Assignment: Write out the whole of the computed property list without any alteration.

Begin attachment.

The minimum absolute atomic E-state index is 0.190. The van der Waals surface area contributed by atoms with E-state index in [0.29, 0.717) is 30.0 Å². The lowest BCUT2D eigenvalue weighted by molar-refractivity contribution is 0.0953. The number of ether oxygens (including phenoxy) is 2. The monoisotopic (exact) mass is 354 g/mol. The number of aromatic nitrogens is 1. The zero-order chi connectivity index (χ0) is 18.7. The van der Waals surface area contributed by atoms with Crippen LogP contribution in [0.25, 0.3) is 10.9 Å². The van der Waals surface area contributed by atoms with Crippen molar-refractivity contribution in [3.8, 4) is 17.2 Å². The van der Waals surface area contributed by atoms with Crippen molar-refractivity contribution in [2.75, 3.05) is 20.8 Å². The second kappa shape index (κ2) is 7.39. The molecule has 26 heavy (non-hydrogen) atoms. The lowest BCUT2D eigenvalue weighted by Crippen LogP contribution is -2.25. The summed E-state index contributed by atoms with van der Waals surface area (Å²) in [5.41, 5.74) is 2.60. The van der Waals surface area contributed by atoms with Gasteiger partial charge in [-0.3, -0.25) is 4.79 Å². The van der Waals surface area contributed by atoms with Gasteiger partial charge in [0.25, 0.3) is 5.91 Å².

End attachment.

The minimum absolute atomic E-state index is 0.190. The van der Waals surface area contributed by atoms with E-state index in [0.29, 0.717) is 30.0 Å². The lowest BCUT2D eigenvalue weighted by molar-refractivity contribution is 0.0953. The number of ether oxygens (including phenoxy) is 2. The monoisotopic (exact) mass is 354 g/mol. The number of aromatic nitrogens is 1. The zero-order chi connectivity index (χ0) is 18.7. The van der Waals surface area contributed by atoms with Crippen LogP contribution in [0.25, 0.3) is 10.9 Å². The van der Waals surface area contributed by atoms with Crippen molar-refractivity contribution in [3.8, 4) is 17.2 Å². The van der Waals surface area contributed by atoms with Crippen molar-refractivity contribution in [2.75, 3.05) is 20.8 Å². The second kappa shape index (κ2) is 7.39. The molecule has 26 heavy (non-hydrogen) atoms. The lowest BCUT2D eigenvalue weighted by Crippen LogP contribution is -2.25. The summed E-state index contributed by atoms with van der Waals surface area (Å²) in [5.41, 5.74) is 2.60. The van der Waals surface area contributed by atoms with Gasteiger partial charge in [-0.3, -0.25) is 4.79 Å². The van der Waals surface area contributed by atoms with Gasteiger partial charge in [0.25, 0.3) is 5.91 Å².